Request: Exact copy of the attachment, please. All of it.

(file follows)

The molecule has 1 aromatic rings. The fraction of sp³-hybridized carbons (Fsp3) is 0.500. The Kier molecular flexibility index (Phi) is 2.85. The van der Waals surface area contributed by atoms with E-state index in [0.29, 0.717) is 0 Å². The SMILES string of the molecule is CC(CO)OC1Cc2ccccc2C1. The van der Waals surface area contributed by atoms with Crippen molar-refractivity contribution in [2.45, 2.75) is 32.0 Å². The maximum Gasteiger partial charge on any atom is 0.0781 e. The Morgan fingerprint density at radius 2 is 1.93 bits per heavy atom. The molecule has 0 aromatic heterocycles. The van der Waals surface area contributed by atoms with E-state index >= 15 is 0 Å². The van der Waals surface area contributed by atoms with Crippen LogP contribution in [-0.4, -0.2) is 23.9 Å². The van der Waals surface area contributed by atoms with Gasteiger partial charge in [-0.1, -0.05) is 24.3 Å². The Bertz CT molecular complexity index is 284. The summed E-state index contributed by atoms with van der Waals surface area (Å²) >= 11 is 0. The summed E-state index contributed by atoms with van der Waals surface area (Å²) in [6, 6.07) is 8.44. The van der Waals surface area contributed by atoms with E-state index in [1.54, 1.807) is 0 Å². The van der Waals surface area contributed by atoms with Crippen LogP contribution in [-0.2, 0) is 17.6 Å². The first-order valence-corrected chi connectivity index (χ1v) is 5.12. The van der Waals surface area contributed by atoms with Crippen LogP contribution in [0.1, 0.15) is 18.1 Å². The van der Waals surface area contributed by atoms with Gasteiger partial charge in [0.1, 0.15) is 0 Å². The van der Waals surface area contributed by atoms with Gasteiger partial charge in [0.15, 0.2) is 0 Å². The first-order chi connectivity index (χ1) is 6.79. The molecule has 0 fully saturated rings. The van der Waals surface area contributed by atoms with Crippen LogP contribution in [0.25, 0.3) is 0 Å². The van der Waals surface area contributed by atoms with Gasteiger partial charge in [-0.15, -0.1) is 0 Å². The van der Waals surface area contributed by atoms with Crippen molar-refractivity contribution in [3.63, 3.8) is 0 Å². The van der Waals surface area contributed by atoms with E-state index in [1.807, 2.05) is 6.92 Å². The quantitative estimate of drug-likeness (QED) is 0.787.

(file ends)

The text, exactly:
The molecule has 1 aromatic rings. The fraction of sp³-hybridized carbons (Fsp3) is 0.500. The Kier molecular flexibility index (Phi) is 2.85. The van der Waals surface area contributed by atoms with E-state index in [0.29, 0.717) is 0 Å². The SMILES string of the molecule is CC(CO)OC1Cc2ccccc2C1. The van der Waals surface area contributed by atoms with Crippen molar-refractivity contribution in [2.45, 2.75) is 32.0 Å². The maximum Gasteiger partial charge on any atom is 0.0781 e. The Morgan fingerprint density at radius 2 is 1.93 bits per heavy atom. The molecule has 0 aromatic heterocycles. The van der Waals surface area contributed by atoms with E-state index >= 15 is 0 Å². The van der Waals surface area contributed by atoms with Crippen LogP contribution in [-0.4, -0.2) is 23.9 Å². The van der Waals surface area contributed by atoms with Gasteiger partial charge in [-0.1, -0.05) is 24.3 Å². The Bertz CT molecular complexity index is 284. The summed E-state index contributed by atoms with van der Waals surface area (Å²) >= 11 is 0. The summed E-state index contributed by atoms with van der Waals surface area (Å²) in [6, 6.07) is 8.44. The van der Waals surface area contributed by atoms with E-state index in [1.54, 1.807) is 0 Å². The van der Waals surface area contributed by atoms with Crippen LogP contribution in [-0.2, 0) is 17.6 Å². The first-order valence-corrected chi connectivity index (χ1v) is 5.12. The van der Waals surface area contributed by atoms with Crippen LogP contribution in [0.1, 0.15) is 18.1 Å². The van der Waals surface area contributed by atoms with Gasteiger partial charge in [0.1, 0.15) is 0 Å². The van der Waals surface area contributed by atoms with Gasteiger partial charge in [0.15, 0.2) is 0 Å². The first-order chi connectivity index (χ1) is 6.79. The molecule has 0 fully saturated rings. The van der Waals surface area contributed by atoms with Crippen LogP contribution in [0.25, 0.3) is 0 Å². The van der Waals surface area contributed by atoms with Gasteiger partial charge in [-0.15, -0.1) is 0 Å². The van der Waals surface area contributed by atoms with Crippen molar-refractivity contribution in [3.63, 3.8) is 0 Å². The van der Waals surface area contributed by atoms with E-state index in [1.807, 2.05) is 6.92 Å². The quantitative estimate of drug-likeness (QED) is 0.787.